Everything but mostly the people. I’ve never met such a organically warmer people. Being the only black man on an island can have its challenges however I never felt anything but welcomed. The simplicity of life is what I miss most.

I want to ask you about the label and how your spiritual beliefs are part of the labels ethos and mission. But before we talk about that, may I ask you, when was your spiritual awakening? Was there always a sense of something else within you?

There has always been a connection with more than we see for me. My awakening happened in 87’. It was the latter years of my stay in LA when things were at the end for me professionally. I wasn’t in tune with what I was producing, then the last big earthquake hit which was about 4 miles from my home, so again material life destroyed., but yet again I take this as a new start. We never realize things hold us back, the more you have the slower your journey, the more you have to carry.

As for the label, my ethos is simple. I come from the old school when people were mentored and shown how to embrace their talent best, so with that its first most important for me to “KNOW” the person as the music must be honest and as vulnerable as possible.

Without this I feel it’s impossible to positively represent and support the artist, as well most of the family that’s been sent to me and are likeminded so that parts easy.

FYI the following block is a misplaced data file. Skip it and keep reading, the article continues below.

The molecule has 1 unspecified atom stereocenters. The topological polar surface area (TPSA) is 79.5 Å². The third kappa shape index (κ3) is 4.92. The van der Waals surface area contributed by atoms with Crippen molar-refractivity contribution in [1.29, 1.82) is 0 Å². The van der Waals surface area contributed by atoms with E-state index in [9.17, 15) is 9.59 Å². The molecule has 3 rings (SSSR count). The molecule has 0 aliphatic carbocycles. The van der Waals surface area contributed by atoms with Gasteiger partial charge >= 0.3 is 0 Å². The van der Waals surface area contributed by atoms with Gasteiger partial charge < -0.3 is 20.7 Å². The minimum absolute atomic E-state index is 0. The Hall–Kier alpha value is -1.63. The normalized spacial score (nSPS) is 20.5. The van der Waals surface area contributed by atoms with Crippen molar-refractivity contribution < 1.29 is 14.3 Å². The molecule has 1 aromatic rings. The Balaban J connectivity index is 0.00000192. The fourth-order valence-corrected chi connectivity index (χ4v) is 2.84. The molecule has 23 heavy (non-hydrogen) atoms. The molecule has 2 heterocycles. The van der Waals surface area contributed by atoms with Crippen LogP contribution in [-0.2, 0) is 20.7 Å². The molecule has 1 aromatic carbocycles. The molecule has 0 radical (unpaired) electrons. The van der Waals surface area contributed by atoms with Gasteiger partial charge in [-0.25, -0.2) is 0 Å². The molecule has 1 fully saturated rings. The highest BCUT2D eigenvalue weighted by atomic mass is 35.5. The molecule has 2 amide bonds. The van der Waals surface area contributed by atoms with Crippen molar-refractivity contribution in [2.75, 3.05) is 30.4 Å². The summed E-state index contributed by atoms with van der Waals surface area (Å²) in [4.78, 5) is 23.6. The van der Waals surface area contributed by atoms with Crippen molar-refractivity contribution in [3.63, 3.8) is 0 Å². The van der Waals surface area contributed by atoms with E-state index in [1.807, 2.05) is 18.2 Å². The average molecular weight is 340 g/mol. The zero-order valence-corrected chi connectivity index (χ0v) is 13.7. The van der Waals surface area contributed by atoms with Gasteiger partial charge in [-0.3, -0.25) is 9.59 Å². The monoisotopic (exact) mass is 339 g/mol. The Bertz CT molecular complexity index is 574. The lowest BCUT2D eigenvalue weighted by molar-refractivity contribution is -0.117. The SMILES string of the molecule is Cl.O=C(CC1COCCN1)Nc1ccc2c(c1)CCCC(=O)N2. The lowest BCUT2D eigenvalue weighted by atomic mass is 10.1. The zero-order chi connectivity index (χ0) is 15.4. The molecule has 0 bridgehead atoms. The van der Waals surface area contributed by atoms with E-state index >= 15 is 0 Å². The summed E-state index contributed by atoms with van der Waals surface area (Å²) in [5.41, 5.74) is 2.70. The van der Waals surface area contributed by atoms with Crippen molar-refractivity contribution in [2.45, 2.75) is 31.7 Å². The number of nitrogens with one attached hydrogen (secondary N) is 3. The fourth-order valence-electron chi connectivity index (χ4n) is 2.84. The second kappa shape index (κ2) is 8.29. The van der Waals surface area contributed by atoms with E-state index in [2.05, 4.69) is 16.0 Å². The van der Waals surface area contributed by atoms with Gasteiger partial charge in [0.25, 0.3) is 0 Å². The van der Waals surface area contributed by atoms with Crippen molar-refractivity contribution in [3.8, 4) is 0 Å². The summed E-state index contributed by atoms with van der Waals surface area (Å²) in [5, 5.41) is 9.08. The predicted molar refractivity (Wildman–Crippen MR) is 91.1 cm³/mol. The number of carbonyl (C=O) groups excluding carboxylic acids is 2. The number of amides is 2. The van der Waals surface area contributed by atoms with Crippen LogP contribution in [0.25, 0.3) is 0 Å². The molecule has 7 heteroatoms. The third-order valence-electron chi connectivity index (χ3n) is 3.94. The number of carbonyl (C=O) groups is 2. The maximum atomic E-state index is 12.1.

You seem to know exactly where you are. Have you always had a sense of your destiny?

Pretty much, I’ve got stellar instincts and there’s nothing I’m afraid of. It makes it easier. I’ve always been very independent, even at a young age so following what’s true to me is quite natural.

It’s well known that your way of living is very much within the music that you make and release. Working in music can be tough on people with high moral standards. Kindness and warmth can often be missing in the fame hungry. What is the process of selection with artists, how do you ensure that the vibe is right?

Overall, it’s the personal being of another. That tells me what the music should sound like.

Osunlade 6281 by Marie Staggat Osunlade

We’re going to talk about your new release, but if I can first talk about that groove in the new EP and in your work in general. Being locked into a groove like that is hypnotic. It’s like mindfulness in music right?